It is also tempting to depopulate the landscape. I write as if I was always alone. And yet I rarely was. I was often with the people most special to me. And other people were almost everywhere. Dog walkers, cyclists, ramblers, families. These spaces are shared spaces. We all escape together. You can never truly disappear.
I take photographs and make sure nobody is in the shot. The camera lies. I want to capture the sense of openness, scale, beauty, and the feeling of being alone. We can still feel alone even when people are all around us, of course. And that sense seemed worth marking. I am not a documentarian. I tweak the photographs, add filters, drain them of colour. I want to capture a feeling rather than what was actually there. In words or pictures I’m always grasping, flailing, towards a feeling, as that seems more achievable than documenting reality, whatever that might be. These photographs could never replicate what is there anyway, there is no chance of capturing the sheer scale of the sky, or its burning reds, deep blues, the billowing of clouds, the endlessness of it all. I cannot take the pictures to do the scene justice, and cannot find the words either, falling back on “burning” reds, “billowing” clouds. I struggle towards articulation. Memory is not just the view, but the feeling I held at that moment too. I am not sure I can fully recall what I felt.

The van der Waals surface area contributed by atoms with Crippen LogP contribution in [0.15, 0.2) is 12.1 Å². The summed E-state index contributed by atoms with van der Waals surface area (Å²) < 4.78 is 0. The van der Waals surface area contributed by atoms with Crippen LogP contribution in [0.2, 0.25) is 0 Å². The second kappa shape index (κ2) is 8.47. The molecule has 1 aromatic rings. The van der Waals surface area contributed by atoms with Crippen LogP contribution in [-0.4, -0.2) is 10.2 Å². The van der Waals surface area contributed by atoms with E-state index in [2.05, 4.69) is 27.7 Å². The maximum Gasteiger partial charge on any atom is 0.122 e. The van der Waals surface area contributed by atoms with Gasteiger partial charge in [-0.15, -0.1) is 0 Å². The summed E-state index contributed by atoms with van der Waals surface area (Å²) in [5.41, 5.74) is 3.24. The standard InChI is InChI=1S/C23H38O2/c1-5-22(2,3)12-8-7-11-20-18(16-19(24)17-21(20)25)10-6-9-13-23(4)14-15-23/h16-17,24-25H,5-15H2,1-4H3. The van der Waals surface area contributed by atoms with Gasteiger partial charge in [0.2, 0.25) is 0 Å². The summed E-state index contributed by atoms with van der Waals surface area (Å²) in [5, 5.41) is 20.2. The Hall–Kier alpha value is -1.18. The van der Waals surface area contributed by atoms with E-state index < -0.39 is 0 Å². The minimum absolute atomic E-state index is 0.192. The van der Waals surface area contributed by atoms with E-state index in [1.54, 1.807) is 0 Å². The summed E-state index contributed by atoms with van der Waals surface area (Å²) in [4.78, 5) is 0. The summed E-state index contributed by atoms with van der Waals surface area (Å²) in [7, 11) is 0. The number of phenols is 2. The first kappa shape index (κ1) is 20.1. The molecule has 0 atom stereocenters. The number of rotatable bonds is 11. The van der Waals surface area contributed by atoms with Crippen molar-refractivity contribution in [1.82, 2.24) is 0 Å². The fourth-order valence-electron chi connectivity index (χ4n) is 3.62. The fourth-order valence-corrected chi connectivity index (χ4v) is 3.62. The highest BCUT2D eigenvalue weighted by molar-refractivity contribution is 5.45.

I am sure some of this is lost on the way. I pass these words and these photographs on to someone else, and they probably feel something different, if they feel anything at all. This could be frustrating, but I’ve grown to find it interesting. Memory morphs into something else. There is a joyful mystery in interpretation, and even in misinterpretation.
I stop by the visitor centre. I begin to learn the names of the birds – oystercatchers, avocets, ringed plover, redshank, lapwing. I can’t identify them, I don’t even know if this is the season for them, but I enjoy rolling their names around. It is reassuring. It is all part of filling in the detail.
I study the animal skulls, and the bones that look like skulls but are something else, something I can’t remember.
On the reserve there is a telescoping of mortality. All this was here long before us and will be here long after we have gone. And yet this timelessness is matched with a gentle, relentless erosion. Each wave shifts the coastline, to say they just “lap” the shore is to miss their power. This is no caress.
Nature offers us this illusion of permanence – here is our stability, our escape from precarity, loss. Permanence is a comfort, it suggests immortality. Yet to be amongst nature is to be amongst death. I look around and at any point something, somewhere is expiring. And I suppose hope comes from knowing something, somewhere is coming to life.
Afterwards. I sit in striplit rooms. I travel on striplit trains to more striplit rooms. I miss those big skies. I miss those yearning horizons. I miss the space and the light. And yet this is part of that experience. If I experienced that sky, that space all the time, would I really appreciate it? Would it really make me feel what I felt, whatever that was? I need these trapped moments to truly feel the escape. Or perhaps that is just how I rationalise these striplit rooms, striplit trains.